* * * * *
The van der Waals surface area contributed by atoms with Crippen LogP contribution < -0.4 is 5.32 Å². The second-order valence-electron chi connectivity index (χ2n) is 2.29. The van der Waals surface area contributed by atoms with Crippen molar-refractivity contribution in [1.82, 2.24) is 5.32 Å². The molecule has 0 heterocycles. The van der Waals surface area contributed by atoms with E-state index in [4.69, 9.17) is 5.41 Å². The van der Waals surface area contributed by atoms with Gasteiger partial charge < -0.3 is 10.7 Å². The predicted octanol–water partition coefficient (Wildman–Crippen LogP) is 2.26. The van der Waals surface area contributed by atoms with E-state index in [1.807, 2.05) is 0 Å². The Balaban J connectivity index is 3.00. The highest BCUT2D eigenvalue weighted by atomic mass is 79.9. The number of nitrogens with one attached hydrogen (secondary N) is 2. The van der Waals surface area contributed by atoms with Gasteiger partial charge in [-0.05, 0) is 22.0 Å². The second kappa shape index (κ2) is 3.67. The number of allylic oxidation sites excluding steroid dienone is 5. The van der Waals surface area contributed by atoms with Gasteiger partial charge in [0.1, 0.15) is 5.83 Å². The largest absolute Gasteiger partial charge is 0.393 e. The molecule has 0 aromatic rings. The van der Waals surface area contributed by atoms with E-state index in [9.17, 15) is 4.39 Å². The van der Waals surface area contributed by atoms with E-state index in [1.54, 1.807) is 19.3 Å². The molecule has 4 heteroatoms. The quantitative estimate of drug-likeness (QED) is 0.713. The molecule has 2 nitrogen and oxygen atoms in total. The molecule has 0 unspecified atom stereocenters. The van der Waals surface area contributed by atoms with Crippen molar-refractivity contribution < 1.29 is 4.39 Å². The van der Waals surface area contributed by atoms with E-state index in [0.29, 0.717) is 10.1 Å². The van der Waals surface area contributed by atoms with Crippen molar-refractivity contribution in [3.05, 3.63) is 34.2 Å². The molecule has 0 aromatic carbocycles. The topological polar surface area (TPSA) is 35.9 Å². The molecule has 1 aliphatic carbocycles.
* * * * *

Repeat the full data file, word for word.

The van der Waals surface area contributed by atoms with Crippen LogP contribution < -0.4 is 5.32 Å². The second-order valence-electron chi connectivity index (χ2n) is 2.29. The van der Waals surface area contributed by atoms with Crippen molar-refractivity contribution in [1.82, 2.24) is 5.32 Å². The molecule has 0 heterocycles. The van der Waals surface area contributed by atoms with E-state index in [4.69, 9.17) is 5.41 Å². The van der Waals surface area contributed by atoms with Gasteiger partial charge < -0.3 is 10.7 Å². The predicted octanol–water partition coefficient (Wildman–Crippen LogP) is 2.26. The van der Waals surface area contributed by atoms with E-state index in [1.807, 2.05) is 0 Å². The Balaban J connectivity index is 3.00. The highest BCUT2D eigenvalue weighted by atomic mass is 79.9. The number of nitrogens with one attached hydrogen (secondary N) is 2. The van der Waals surface area contributed by atoms with Gasteiger partial charge in [-0.05, 0) is 22.0 Å². The second kappa shape index (κ2) is 3.67. The number of allylic oxidation sites excluding steroid dienone is 5. The van der Waals surface area contributed by atoms with Gasteiger partial charge in [0.1, 0.15) is 5.83 Å². The largest absolute Gasteiger partial charge is 0.393 e. The molecule has 0 aromatic rings. The van der Waals surface area contributed by atoms with E-state index in [9.17, 15) is 4.39 Å². The van der Waals surface area contributed by atoms with E-state index in [1.54, 1.807) is 19.3 Å². The molecule has 4 heteroatoms. The quantitative estimate of drug-likeness (QED) is 0.713. The molecule has 2 nitrogen and oxygen atoms in total. The molecule has 0 unspecified atom stereocenters. The van der Waals surface area contributed by atoms with Crippen molar-refractivity contribution < 1.29 is 4.39 Å². The van der Waals surface area contributed by atoms with E-state index in [0.29, 0.717) is 10.1 Å². The van der Waals surface area contributed by atoms with Crippen molar-refractivity contribution in [3.05, 3.63) is 34.2 Å². The molecule has 0 aromatic carbocycles. The topological polar surface area (TPSA) is 35.9 Å². The molecule has 1 aliphatic carbocycles.